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Hedgehogging Paperback – February 4, 2008

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Editorial Reviews


"Highly Amusing" (Financial Times, Saturday 25th August 2007)

From the Inside Flap

Praise for


"Barton Biggs writes about markets with greater style, clarity, and insight than any other observer of the Wall Street scene. His new book, Hedgehogging, entertains immensely even as it provides countless valuable lessons regarding hedge funds and the investment world they inhabit."
—David F. Swensen, Chief Investment Officer, Yale University

"Since the glory days of the tech bubble, investing has become a perilous enterprise. Not the least for those running money in the proliferating hedge fund business. In Hedgehogging, Biggs offers a fascinating glimpse behind the scenes at the personalities and egos making decisions about the enormous sums being dumped en masse into these funds. This book is great. It's full of personal anecdotes and critical insights from an insider's insider. You should not even consider giving money to anyone on Wall Street ever again until you've read this book."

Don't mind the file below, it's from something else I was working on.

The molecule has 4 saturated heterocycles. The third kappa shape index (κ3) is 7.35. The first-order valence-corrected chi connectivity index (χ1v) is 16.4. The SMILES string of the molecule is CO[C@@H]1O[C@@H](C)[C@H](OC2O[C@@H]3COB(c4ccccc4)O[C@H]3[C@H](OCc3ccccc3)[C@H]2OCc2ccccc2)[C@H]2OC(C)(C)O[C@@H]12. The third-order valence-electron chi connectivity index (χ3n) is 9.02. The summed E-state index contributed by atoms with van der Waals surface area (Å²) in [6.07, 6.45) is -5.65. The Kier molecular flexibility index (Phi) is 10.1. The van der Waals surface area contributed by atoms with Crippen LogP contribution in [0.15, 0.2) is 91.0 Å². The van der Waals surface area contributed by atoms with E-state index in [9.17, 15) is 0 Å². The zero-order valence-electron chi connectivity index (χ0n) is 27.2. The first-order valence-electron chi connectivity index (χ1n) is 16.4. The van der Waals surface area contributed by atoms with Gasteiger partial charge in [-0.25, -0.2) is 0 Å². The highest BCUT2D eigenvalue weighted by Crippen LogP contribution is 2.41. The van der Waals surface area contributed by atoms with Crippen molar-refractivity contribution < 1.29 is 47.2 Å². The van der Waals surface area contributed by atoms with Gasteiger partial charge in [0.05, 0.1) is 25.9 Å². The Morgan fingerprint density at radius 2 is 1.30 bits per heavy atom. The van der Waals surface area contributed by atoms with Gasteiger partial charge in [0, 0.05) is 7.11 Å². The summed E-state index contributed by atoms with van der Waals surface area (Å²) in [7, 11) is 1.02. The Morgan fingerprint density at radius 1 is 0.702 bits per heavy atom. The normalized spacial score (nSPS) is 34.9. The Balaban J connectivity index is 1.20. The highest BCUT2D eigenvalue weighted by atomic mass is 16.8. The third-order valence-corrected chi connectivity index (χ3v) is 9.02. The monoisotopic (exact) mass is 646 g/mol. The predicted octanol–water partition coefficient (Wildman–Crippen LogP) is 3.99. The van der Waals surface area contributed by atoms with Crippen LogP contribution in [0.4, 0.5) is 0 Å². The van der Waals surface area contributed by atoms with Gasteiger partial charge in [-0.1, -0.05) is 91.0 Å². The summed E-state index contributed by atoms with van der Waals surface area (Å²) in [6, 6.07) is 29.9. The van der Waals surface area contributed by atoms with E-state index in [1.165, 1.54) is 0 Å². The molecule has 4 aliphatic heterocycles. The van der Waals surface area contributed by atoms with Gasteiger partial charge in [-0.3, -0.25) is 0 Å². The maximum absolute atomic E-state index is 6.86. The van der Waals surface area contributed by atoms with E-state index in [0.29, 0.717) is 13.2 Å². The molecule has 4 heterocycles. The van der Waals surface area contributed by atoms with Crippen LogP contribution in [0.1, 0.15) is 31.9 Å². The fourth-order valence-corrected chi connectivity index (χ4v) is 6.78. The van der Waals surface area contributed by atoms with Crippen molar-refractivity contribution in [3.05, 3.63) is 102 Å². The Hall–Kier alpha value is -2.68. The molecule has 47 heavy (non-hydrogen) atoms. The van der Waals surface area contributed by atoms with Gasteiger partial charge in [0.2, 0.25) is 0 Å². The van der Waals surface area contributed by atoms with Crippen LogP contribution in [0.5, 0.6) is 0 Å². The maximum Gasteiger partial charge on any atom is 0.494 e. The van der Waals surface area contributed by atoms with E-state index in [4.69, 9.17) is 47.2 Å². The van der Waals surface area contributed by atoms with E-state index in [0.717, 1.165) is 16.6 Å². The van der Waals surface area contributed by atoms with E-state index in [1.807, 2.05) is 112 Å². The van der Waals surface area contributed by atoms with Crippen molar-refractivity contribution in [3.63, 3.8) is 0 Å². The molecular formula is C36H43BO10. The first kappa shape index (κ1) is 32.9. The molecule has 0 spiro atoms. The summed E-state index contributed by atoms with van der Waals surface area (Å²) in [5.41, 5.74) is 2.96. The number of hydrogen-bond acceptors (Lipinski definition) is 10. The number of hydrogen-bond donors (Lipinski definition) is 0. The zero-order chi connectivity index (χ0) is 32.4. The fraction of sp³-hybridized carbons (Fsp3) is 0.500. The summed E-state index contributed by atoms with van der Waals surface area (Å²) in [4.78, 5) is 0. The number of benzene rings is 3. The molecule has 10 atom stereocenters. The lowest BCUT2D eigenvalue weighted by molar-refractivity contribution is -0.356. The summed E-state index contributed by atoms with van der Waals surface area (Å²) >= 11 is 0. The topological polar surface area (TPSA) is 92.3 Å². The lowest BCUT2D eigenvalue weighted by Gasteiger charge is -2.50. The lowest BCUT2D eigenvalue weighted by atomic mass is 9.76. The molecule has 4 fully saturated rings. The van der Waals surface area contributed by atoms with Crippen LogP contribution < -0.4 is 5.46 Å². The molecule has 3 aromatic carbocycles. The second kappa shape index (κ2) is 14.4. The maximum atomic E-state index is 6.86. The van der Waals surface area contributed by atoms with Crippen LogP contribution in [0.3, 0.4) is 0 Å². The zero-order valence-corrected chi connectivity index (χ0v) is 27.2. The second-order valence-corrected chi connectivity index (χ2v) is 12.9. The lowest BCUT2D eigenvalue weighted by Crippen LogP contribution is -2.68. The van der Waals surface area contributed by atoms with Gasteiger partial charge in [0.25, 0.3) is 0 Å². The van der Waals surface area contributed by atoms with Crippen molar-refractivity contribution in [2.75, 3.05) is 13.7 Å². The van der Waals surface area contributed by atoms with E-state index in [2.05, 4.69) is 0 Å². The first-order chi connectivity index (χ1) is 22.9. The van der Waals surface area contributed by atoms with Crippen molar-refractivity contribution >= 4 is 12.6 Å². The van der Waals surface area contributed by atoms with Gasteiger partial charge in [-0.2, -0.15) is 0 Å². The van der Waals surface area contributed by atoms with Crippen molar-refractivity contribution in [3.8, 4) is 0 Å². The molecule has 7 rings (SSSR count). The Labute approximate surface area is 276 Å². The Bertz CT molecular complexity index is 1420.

—Addison Wiggin, Agora Financial LLC, author of the New York Times bestseller The Demise of the Dollar, and coauthor of Empire of Debt

Rare is the opportunity to chat with a legendary figure and hear the unvarnished truth about what really goes on behind the scenes. Hedgehogging represents just such an opportunity, allowing you to step inside the world of Wall Street with Barton Biggs as he discusses investing in general, hedge funds in particular, and how he has learned to find and profit from the best moneymaking opportunities in an eat-what-you-kill, cutthroat investment world.